Hatching a plan
OlaBola The Musical is set to have the essence of the film and more.
WHEN Altimet first watched
OlaBola at the cinema, he was so proud of the film that he stood up at the end and applauded.
“I didn’t even do that for Star
Wars,” the rapper shared. “I then bought tickets for other people to encourage them to go and watch the film.”
So it was an easy decision for Altimet when Puan Sri Tiara Jacquelina called him about collaborating with her for the stage production based on the inspiring sports drama. “I immediately said yes,” he confirmed.
The 38-year-old performer is tasked with writing rap numbers for OlaBola The Musical, which is set to open at Istana Budaya next February.
He will be working closely with Tiara – who is making her directorial debut – as well as composer Mia Palencia and writer Shamaine Othman on the project.
Palencia, who previously composed music for Mud: Our Story Of Kuala Lumpur, revealed that
OlaBola The Musical would have at least 20 songs in total, with perhaps nine rap songs and the rest sung in the way of a typical musical. However, she added: “We’re still working out the mechanics, getting into the nitty-gritty of it. We’re looking at a couple of months, figuring out what works and what doesn’t.”
Meanwhile Shamaine will be filling in the dialogue between the songs, co-writing it with Tiara.
OlaBola tells the story of the country’s national football team, Harimau Malaya, and its journey to qualify for the 1980 Summer Olympics. The film was directed by Chiu Keng Guan and earned RM16.67mil at the box office last year, making it the third highest-grossing local movie of all time.
The stage adaptation, Shamaine said, would have the same essence as the film: “It’s a beloved story, which is why we want to ensure the message of hope in the film is translated to the stage production as well. While it’s the same story, it will be a different journey.”
Palencia agreed: “The way we are going to tell the story is going to be different because on stage, we can’t do close-ups. The songs will (be the tool to) bring out the emotions. We were also talking about how the film didn’t drive home how hard it was in the 1980s to be living in KL for an athlete.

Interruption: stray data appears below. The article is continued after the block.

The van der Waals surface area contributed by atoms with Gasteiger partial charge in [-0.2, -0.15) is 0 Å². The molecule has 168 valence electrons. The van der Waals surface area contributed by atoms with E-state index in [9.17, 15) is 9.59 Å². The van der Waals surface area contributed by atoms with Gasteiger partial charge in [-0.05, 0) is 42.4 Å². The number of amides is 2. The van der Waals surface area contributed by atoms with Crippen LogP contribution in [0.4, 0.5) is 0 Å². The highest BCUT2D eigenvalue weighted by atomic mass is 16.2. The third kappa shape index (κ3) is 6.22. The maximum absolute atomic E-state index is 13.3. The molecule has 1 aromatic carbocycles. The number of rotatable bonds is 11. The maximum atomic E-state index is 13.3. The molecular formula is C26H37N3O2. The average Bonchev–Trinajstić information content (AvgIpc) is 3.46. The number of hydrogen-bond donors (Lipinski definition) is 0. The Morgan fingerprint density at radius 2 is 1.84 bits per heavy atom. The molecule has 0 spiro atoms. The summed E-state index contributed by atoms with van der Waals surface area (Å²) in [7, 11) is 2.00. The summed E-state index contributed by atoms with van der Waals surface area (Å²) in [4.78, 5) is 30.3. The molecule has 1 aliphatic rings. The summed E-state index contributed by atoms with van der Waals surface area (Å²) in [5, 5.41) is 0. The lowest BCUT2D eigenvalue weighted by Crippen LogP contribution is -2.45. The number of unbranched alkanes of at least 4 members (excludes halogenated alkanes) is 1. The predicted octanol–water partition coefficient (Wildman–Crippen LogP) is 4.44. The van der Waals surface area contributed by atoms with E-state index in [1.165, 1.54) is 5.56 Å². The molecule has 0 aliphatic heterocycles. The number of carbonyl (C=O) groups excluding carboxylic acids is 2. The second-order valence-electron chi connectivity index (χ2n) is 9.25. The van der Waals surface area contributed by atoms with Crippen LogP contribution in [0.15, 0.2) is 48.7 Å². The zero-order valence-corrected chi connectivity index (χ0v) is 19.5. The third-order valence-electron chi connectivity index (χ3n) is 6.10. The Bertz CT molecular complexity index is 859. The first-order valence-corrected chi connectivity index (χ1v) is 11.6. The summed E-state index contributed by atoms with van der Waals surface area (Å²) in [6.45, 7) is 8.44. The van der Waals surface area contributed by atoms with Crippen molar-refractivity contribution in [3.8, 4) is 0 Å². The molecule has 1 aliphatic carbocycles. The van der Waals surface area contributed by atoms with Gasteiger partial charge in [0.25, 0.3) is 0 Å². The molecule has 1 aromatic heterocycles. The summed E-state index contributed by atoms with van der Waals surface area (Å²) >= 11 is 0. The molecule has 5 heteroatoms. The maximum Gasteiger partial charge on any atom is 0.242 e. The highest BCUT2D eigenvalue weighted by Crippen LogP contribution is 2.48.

Shamaine continued: “We’re trying to show that back in the 1980s, the football players had to hold jobs, as well as go for training and play for the country. Back then, it was a huge accomplishment when Malaysia made it to the Olympics.
“We are looking at the film as a source, and also doing our own research. And we found out from our research that athletes were only given RM5 a day as allowance.”
Since the production is still in the early stages, there is no information yet on the cast of the musical. What is certain however, is that it will be an almost all-male cast which is why hip-hop music makes most sense, said Palencia.
“Tiara approached me many months ago about this production. And we’ve been talking about what the sound was going to be like, what a football team would sound like. It’s a young team, a rebellious team, so it had to be a current sound. Tiara had the epiphany one day and said (hip-hop) is going to be the sound.”
As for teaching actors to rap, Altimet doesn’t see a problem.
“You teach them the same way you teach an actor to sing and dance, through practise. With enough practise, you can be good,” reasoned Altimet.
“The challenge (of introducing rap in musical) is to ensure the audience’s get the words which they will probably hear only once. Unlike listening to a CD, if you don’t hear a certain word you canre-listen. But for a musical, I have to figure how to get a story across to the audience whenever there is a rap part.”
Altimet, Palencia and Shamaine are looking forward to all the challenges OlaBola The Musical is going to bring.
“Tiara genuinely loves this story. I just hope I can translate the message of the film through music for the musical,” concluded Palencia.
The creative team behind the upcoming OlaBola The Musical, (from left) Shamaine, Altimet and Palencia.